Sure! We currently have two bioprinting systems: TissueStart™, an extrusion-based system, and TissueRay™, a stereolitography-based system.

TissueStart™ was our first launch in 2020. We designed it for scientists who are just starting to work with biofabrication. It offers the best cost-benefit on the market, starting at $7,999 for a two-head piston-based system, which gives much more control over the bioink extrusion than conventional pneumatic systems. Oppositely to these, our bioprinter has a suck-back capability, ensuring precise start and finish points, reducing bioink losses and overexrtusion.  It’s a compact and easy-to-use system, weighing only about 4 kg (about 9 pounds), and does not require air compressors. It also has a unique, proprietary extrusion system, which we call Mixtrusor™, capable of combining different bioinks, enabling complex 3D tissues. It is constructed in plexiglass, offering high resistance, long durability, and easy cleaning.

The bioprinter developed by TissueLabs (photo credits: TissueLabs)

Then, we have the TissueRay™, which we launched at the end of 2021. TissueRay™ is the market’s first masked stereolithography (MSLA) 3D bioprinter, bringing the speed of light to 3D bioprinting. It offers the perfect combination of high resolution and throughput, with a 4K screen offering 35 μm dot pitch (XY theoretical resolution) and a 10 μm motor-driven Z-precision. Depending on the material, it can print as fast as 1 second per layer. It has a 193 cm3 build volume with a 6×6 cm circular base. Something cool with this printer is that we can customize it according to the client’s needs. Not everyone works with the same photoinitiators; thus, not everyone works with the same standard 405nm wavelength. We have, for instance, the option of 420 nm for clients working with ruthenium or 530 nm for clients working with eosin, just to mention a few. TissueRay™ light-based system allows the creation of microfluidic devices, organs-on-chips, cell-laden constructs, and scaffolds for tissue engineering and regenerative medicine applications. This system starts at only  $15,999!

Finally, we also offer biomaterials to be used with the bioprinters but also for researchers performing more conventional 3D cell culture experiments, irrespective of having a bioprinter or not. Besides all those generic biomaterials – alginate, GelMA, pluronics, etc – we offer tissue-specific hydrogels for 15 different tissues: Adipose, Bone, Brain, Cartilage, Colon, Kidney, Liver, Lung, Muscle, Myocardium, Pancreas, Skin, Spleen, Stomach, and Vascular. We call them MatriXpec™. We developed MatriXpec™ hydrogels to offer tissue-specific microenvironments for 3D cell culture, allowing experiments in representative substrates that mimic the biological clues of the native extracellular matrix. These hydrogels are available in two different versions, one thermo-crosslinkable and another photo-crosslinkable, adapting to the varying needs of the research community.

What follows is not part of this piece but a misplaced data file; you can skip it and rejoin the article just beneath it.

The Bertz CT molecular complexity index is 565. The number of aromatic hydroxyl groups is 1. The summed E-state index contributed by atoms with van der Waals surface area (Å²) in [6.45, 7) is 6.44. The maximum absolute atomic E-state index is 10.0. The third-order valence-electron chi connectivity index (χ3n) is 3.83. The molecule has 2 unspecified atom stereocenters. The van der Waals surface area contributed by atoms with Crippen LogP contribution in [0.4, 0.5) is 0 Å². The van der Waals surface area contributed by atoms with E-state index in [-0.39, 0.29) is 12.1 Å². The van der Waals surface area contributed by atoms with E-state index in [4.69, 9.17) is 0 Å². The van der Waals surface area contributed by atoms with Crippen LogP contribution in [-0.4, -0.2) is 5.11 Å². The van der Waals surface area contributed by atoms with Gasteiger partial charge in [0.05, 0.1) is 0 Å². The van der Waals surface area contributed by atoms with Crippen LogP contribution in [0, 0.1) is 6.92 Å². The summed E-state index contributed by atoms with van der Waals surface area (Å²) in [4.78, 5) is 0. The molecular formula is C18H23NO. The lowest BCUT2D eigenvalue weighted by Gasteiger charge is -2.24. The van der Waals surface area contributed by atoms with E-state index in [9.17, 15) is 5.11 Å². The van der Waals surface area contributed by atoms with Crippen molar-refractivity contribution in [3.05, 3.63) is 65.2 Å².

Photo credits: TissueLabs

3DN: What applications have been developed so far with your bioprinters?

That’s a great question because we see researchers doing things we could never imagine when we developed our systems and biomaterials. We have over a hundred labs using our products in 20 different countries, so a lot is happening.

To mention a few, we have researchers 3D printing self-oxygenating materials for the fabrication of microtissues; creating cartilage tissue to study tendinosis; developing mini-intestines for studying nutrients absorption and also colorectal cancer; reproducing the alveoli microenvironment in vitro for studying lung cancer; bioprinting cardiac cells to study their behavior under different mechanical stimuli; engineering skin for replacement of animal models; fabricating pancreatic tissue to study diabetes; developing strategies for regeneration of the oral and dental tissue, as well as congenital and acquired bone defects; and so much more. The applications are limitless and are mostly limited by the end-users creativity.

Photo Credits: TissueLabs

3DN: How do you see the future of bioprinting in the medical sector?

I believe a lot will change. The technologies currently available are a great start, but they are not the ones getting us to fabricate actual bioartificial organs. I see bioprinting still in its infancy and with so much still to happen. Innovation is the critical factor in this field, and there is so much to be developed that it becomes challenging to visualize the future if you become grounded with the currently available solutions. We will probably see new systems using technologies that have not even been invented yet! TissueLabs will make sure to be at the forefront of such developments.

3DN: Any last words for our readers?

I’d like to offer my own time to listen to the readers’ needs and understand how we can continue improving our systems and biomaterials to allow them to create tissues and organs in their labs either for biomedical research or future clinical applications. They can write to info@tissuelabs.com, and I’ll personally respond.